Custody evaluations are typically reserved for cases where some type of abuse is alleged or a special circumstance exists. The judge might order a custody evaluation to get a full, unbiased picture of the facts of the case, and either parent can request one as well, although there’s no guarantee that the judge will agree. The cost of the evaluation typically falls to the parents.
Common Visitation Terms
California law has another whole subset of rules and terms for sole physical custody situations where one parent has what’s historically been referred to as visitation. This, too, is based on the best interests of the child. It’s extremely rare that no visitation at all is ordered – this generally only happens when contact between the parent and child would place the child in physical or emotional danger.
A detailed visitation schedule is often memorialized in a court order, delineating exactly when the kids spend time with the noncustodial parent, often down to the precise hours of exchange. Provisions can be included for days of the week, birthdays, summer vacations and other extended breaks from school for holidays.
Some custody orders might simply give a nod to “reasonable” visitation in cases where parents get along extremely well and are able to work out terms on the fly to accommodate everyone’s schedules. No specific schedule is detailed.
Supervised Parenting Time
Supervised visitation might be ordered for any number of reasons: The parent and the child were estranged for a period of time, or maybe the parent is guilty of child or domestic abuse or has a substance abuse problem. There might be a risk of parental abduction. A third party is required to always be present in such cases when the parent and the child share time together. It might be the child’s other parent, another relative or even someone appointed from a professional agency.
California Custody Laws for Unmarried Parents
The same best-interests doctrine applies to all families, regardless of whether the parents ever tied the knot. The lack of a marriage can’t and won’t impact the court’s custody decisions, but unwed parents do face one additional hurdle: The court can’t make a decision on custody or even sign off on parents’ custody agreements, unless and until parentage is legally established.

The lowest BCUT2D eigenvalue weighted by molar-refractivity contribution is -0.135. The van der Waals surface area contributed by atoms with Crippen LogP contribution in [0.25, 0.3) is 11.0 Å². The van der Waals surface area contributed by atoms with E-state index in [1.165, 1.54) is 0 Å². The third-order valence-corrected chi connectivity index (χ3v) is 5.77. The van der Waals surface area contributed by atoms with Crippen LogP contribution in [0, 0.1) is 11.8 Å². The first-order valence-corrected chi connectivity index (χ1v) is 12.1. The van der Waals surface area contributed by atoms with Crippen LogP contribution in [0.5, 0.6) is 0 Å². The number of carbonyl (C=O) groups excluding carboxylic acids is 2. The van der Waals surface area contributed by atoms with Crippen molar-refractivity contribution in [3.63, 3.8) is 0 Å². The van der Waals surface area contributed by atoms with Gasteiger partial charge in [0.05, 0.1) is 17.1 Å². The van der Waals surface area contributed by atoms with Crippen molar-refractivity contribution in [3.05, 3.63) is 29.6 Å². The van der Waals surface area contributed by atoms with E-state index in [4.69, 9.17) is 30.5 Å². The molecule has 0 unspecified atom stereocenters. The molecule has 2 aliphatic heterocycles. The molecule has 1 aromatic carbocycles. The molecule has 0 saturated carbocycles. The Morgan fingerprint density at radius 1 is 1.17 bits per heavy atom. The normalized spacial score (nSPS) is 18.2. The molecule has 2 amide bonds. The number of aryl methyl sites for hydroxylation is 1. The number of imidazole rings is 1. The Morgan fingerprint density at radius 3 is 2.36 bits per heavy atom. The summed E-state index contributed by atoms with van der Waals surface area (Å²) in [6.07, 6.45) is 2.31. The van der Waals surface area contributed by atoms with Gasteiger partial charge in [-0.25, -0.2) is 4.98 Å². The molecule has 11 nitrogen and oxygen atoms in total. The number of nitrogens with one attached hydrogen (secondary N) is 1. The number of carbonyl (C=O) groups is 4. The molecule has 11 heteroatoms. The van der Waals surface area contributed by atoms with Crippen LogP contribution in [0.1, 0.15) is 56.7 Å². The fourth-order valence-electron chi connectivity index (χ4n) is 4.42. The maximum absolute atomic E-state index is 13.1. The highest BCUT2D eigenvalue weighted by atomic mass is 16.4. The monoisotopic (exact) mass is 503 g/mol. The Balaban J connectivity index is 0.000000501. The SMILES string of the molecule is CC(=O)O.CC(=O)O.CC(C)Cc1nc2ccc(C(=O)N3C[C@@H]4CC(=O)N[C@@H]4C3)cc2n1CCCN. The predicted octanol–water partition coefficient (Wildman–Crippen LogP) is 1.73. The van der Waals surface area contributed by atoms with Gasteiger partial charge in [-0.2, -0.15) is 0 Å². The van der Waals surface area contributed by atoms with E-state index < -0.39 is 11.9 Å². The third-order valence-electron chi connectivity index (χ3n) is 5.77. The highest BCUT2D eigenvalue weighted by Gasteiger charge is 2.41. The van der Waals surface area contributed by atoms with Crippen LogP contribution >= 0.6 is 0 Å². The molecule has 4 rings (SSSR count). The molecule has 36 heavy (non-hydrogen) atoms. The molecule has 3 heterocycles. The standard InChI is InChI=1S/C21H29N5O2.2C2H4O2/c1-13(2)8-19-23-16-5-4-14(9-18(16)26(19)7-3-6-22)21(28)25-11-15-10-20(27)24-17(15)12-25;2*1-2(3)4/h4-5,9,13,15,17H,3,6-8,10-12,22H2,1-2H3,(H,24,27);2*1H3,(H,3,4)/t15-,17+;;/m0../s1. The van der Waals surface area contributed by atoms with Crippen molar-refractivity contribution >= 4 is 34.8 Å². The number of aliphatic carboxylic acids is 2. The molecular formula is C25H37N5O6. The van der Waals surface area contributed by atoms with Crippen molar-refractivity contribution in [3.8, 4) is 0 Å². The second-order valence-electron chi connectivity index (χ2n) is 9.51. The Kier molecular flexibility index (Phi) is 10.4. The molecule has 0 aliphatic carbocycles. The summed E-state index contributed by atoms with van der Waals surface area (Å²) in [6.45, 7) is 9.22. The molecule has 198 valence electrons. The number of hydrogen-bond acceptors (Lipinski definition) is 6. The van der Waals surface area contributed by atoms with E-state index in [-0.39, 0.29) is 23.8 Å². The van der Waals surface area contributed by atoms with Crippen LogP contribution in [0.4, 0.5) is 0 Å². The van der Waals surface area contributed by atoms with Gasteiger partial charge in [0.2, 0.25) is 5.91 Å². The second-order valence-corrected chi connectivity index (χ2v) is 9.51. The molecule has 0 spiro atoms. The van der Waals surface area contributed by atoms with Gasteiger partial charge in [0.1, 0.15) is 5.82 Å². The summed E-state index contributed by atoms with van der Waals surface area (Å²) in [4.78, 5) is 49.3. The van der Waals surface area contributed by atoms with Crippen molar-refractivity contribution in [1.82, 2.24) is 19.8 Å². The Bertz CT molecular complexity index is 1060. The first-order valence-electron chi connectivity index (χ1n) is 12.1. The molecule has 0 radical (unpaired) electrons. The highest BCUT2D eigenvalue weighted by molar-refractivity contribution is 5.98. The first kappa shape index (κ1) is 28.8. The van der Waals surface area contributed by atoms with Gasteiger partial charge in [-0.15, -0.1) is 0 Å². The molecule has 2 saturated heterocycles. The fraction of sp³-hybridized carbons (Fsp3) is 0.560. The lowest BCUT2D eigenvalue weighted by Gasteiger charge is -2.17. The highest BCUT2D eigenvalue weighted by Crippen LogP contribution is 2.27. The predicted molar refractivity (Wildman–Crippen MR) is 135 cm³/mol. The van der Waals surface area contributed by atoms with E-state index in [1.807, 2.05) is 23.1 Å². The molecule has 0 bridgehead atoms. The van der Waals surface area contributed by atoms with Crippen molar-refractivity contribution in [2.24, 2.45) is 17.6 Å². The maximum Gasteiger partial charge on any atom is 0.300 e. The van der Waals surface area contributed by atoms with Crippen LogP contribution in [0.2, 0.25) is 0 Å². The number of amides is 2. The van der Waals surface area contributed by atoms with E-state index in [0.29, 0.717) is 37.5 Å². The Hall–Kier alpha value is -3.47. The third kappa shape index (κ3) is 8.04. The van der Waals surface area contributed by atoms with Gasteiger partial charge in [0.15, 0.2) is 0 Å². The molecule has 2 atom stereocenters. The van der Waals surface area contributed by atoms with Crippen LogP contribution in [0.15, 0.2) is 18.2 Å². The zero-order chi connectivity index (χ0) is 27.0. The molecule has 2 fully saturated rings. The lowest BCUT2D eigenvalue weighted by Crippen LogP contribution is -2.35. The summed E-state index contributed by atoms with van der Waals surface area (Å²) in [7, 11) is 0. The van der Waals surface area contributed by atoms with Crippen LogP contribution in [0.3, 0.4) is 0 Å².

Establishing Paternity in Custody Cases
Parentage is pretty black and white in the case of a biological mother, but an unmarried father must take steps to establish paternity. He’s legally presumed to be the child’s other parent when and if he was married to the mother, but otherwise, the parents must voluntarily sign a Declaration of Paternity and file it with the state. It’s sufficient that a father’s name appears on the child’s birth certificate in cases where parents married after the birth. He can ask the court to order genetic testing if there’s some dispute between the parents as to whether he’s the father.
Unfortunately, an unmarried father has no right to custody or visitation unless and until he’s legally recognized as the child’s other parent. The same rules apply to same-sex parents if they weren’t married when the child was conceived or born. Registered domestic partners are legally presumed to be the child’s parents in California as of January 1, 2005, just as though they had been married.
Other California Custody Laws for Fathers
California law recognizes a few other circumstances for claiming paternity, but you might need the help of an attorney to establish either of them; they’re admittedly somewhat rare and obscure.
A father is legally presumed to be a child’s parent if he tried to marry the mother and the child was born or conceived during the period of time when that “marriage” was in place. This might be the case if you thought you wed, only to find out later that something went procedurally wrong so the state doesn’t recognize your marriage.
Parentage by estoppel is another acceptable scenario. A father might be considered the child’s parent because he lived with and raised the child in his home for an extended period of time. He effectively held out to the world that he was indeed the child’s other parent. It doesn’t even matter in this case if he is, in fact, the biological parent.
Read More: California's Laws on Custody and Visitation for the Noncustodial Parent
Changing a Custody Order
Life isn’t stagnant, and sometimes circumstances change. A parent who never had a substance abuse problem might develop one, or maybe Dad was living out of state but now he’s bought a house closer to the children’s residence so he can see them more often.
Parents can easily reach a new custody agreement and submit it to the court for approval, or either parent can petition the court to change an existing agreement in light of new facts. A new round of mediation might be required.
It occasionally happens that neither parent is considered able to provide for the best interests of a child. A California court will award legal and physical custody to a third party in such cases, perhaps to a grandparent or other relative, in a situation referred to as guardianship. Both parents would have to be deemed unfit or unavailable, such as when one or both of them are in jail or hospitalized for an extended period of time. Otherwise, California courts strongly prefer parental custody.